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8 Reasons Why You Should Forgive Others

Updated on April 19, 2018
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Matthew is a Christian who loves God. He's been an online writer for 4 years. He loves to share his faith with people all over the world.

Why you should forgive
Why you should forgive

There are many things we encounter in life that aren’t very palatable. Sometimes we wish the situations we find ourselves could change or perhaps people should change so we could be happy. But when either of these two never change, we become mad, grumpy, grouchy and, even sometimes, unforgiving.

The truth is, life is full of challenging and problematic situations as well as people. We just have to learn how to get around such situations and such people so we can move on with our lives. It doesn’t help anybody when he or she decides to remain unforgiving.

Really, the problem is not the problem itself or the people that offend us, the real problem is our reaction—how we choose to deal with the problem—that’s what either exacerbates the problem or mitigates it.

It’s not going to derive you any benefit when you choose not to forgive people. We are going to consider some salient reasons why you should forgive people.

forgive others quickly
forgive others quickly

1. It’s a divine command

God is very strict on the issue of forgiveness; he first gives a divine order that says to forgive one another (Eph.4:32, Col. 3:13), and then gives the ultimate repercussions that’ll follow if one decides to not obey the instruction, as stated by Jesus in Matt. 6:15, “if you do not forgive men their sins, your Father will not forgive your sins.”[i] As long as you choose to remain unforgiving, you sure do have a discord to settle with God.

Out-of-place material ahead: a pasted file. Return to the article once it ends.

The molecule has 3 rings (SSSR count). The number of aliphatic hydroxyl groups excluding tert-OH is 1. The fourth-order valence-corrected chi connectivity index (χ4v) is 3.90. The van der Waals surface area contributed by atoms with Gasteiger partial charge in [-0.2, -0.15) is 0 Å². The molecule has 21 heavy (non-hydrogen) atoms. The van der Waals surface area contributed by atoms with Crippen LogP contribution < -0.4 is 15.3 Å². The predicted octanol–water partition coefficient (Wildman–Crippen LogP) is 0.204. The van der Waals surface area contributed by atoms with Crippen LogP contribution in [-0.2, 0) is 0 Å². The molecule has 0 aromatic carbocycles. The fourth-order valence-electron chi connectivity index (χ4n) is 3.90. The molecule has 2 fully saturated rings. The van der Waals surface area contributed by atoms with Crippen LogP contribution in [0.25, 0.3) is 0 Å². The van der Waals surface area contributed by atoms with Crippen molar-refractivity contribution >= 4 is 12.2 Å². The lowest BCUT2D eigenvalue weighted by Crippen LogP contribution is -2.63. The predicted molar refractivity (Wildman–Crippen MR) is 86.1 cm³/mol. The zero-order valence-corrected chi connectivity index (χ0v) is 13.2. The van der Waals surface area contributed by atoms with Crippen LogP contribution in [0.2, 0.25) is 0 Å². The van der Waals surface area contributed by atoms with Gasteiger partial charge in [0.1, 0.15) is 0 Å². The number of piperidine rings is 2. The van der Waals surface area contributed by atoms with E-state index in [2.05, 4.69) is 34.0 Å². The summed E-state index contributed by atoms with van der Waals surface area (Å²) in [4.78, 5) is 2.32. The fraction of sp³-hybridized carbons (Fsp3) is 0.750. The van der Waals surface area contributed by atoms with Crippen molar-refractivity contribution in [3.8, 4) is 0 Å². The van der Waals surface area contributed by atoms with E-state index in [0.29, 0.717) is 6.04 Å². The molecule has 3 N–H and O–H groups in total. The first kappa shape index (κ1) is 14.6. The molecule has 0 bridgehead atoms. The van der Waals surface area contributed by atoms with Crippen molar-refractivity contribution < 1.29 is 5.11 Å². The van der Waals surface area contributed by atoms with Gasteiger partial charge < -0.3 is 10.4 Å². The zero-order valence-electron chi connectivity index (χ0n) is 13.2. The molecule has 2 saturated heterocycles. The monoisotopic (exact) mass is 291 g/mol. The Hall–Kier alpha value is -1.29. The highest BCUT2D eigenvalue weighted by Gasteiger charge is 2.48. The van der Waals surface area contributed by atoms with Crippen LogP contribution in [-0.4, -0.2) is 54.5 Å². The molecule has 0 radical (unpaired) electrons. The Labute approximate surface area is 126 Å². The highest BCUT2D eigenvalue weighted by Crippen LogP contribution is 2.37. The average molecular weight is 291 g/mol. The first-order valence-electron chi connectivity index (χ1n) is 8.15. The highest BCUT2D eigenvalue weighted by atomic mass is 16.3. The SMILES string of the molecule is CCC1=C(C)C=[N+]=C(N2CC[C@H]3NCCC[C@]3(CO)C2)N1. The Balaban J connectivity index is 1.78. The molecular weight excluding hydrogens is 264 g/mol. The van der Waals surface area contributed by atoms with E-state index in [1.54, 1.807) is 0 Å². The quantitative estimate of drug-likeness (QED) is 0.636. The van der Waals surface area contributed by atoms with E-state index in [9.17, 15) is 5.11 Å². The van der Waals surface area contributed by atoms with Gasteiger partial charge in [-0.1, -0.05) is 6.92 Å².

Now, God didn’t just tell us to forgive, he tells us how we’re supposed to do it. In Eph. 4:32, it says, “…forgiving each other, just as in Christ God forgave you.” Well, that begs the question, ‘how does God forgive?’ We see that in Isaiah 43:25 where God says, “I, even I, am he who blots out your transgressions, for my own sake, and remembers your sins no more.”

That tells us that God doesn’t just forgive, he forgets, too. But what does it mean to forget? In this context, it means to put something out of focus. And that’s so instructive because the best way to handle offence is to put it out of focus. To forget also means to stop talking, thinking, or writing about it, and if it comes up in your mind again, choose to not dwell on it. Distract yourself by talking, thinking and focusing your mind on something else.

[i] See Matthew 6:15.

2. It benefits you more than it does the other person

In other words, it’s more of a selfish decision than it is a selfless decision. The law of karma is very salient when it comes to the issue of forgiveness.

Having learnt that God will not forgive us if we don’t forgive other people (Matt. 6:15), it’s also important to note that even when we choose to forgive people, and then God decides to forgive us, too; he’ll only do so to the degree to which we forgave those who offended us.[i] When it comes to the issue of forgiveness, you can only receive as much as you give.

[i] See Matthew 6:12.

3. It doesn’t mean you accept the person’s action

Un-forgiveness doesn’t alleviate the perpetrator of the crime he committed nor does it excuse the offender of his offence, it only alleviates you of the unnecessary emotional responsibility of having to hate, resent and hold grudges with someone who doesn’t even care. It means you’re not going to let it stop you from making progress in life.

The Key is to forgive
The Key is to forgive

4. It frees you and makes you happy